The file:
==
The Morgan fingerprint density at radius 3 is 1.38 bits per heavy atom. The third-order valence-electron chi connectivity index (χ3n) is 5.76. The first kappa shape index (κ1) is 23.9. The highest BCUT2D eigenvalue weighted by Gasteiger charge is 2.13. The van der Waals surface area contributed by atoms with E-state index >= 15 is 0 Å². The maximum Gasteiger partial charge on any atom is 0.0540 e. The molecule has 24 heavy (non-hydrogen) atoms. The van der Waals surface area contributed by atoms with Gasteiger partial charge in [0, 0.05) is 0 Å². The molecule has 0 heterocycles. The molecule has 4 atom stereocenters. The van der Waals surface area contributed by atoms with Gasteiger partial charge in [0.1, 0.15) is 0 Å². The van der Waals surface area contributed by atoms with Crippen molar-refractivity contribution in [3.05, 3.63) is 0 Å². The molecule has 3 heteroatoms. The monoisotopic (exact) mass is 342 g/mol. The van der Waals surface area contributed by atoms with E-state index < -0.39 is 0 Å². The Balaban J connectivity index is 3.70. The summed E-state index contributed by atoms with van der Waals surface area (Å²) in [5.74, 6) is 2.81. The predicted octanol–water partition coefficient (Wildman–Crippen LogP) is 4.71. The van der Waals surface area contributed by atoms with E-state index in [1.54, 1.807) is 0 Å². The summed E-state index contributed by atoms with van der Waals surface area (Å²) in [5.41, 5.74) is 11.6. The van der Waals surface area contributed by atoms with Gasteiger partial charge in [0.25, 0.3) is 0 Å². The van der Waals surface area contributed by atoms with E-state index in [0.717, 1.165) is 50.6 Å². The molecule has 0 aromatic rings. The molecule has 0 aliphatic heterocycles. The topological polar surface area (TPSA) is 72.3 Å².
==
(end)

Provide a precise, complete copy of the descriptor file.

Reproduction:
The Morgan fingerprint density at radius 3 is 1.38 bits per heavy atom. The third-order valence-electron chi connectivity index (χ3n) is 5.76. The first kappa shape index (κ1) is 23.9. The highest BCUT2D eigenvalue weighted by Gasteiger charge is 2.13. The van der Waals surface area contributed by atoms with E-state index >= 15 is 0 Å². The maximum Gasteiger partial charge on any atom is 0.0540 e. The molecule has 24 heavy (non-hydrogen) atoms. The van der Waals surface area contributed by atoms with Gasteiger partial charge in [0, 0.05) is 0 Å². The molecule has 0 heterocycles. The molecule has 4 atom stereocenters. The van der Waals surface area contributed by atoms with Gasteiger partial charge in [0.1, 0.15) is 0 Å². The van der Waals surface area contributed by atoms with Crippen molar-refractivity contribution in [3.05, 3.63) is 0 Å². The molecule has 3 heteroatoms. The monoisotopic (exact) mass is 342 g/mol. The van der Waals surface area contributed by atoms with E-state index < -0.39 is 0 Å². The Balaban J connectivity index is 3.70. The summed E-state index contributed by atoms with van der Waals surface area (Å²) in [5.74, 6) is 2.81. The predicted octanol–water partition coefficient (Wildman–Crippen LogP) is 4.71. The van der Waals surface area contributed by atoms with E-state index in [1.54, 1.807) is 0 Å². The summed E-state index contributed by atoms with van der Waals surface area (Å²) in [5.41, 5.74) is 11.6. The van der Waals surface area contributed by atoms with Gasteiger partial charge in [0.25, 0.3) is 0 Å². The van der Waals surface area contributed by atoms with E-state index in [0.717, 1.165) is 50.6 Å². The molecule has 0 aromatic rings. The molecule has 0 aliphatic heterocycles. The topological polar surface area (TPSA) is 72.3 Å².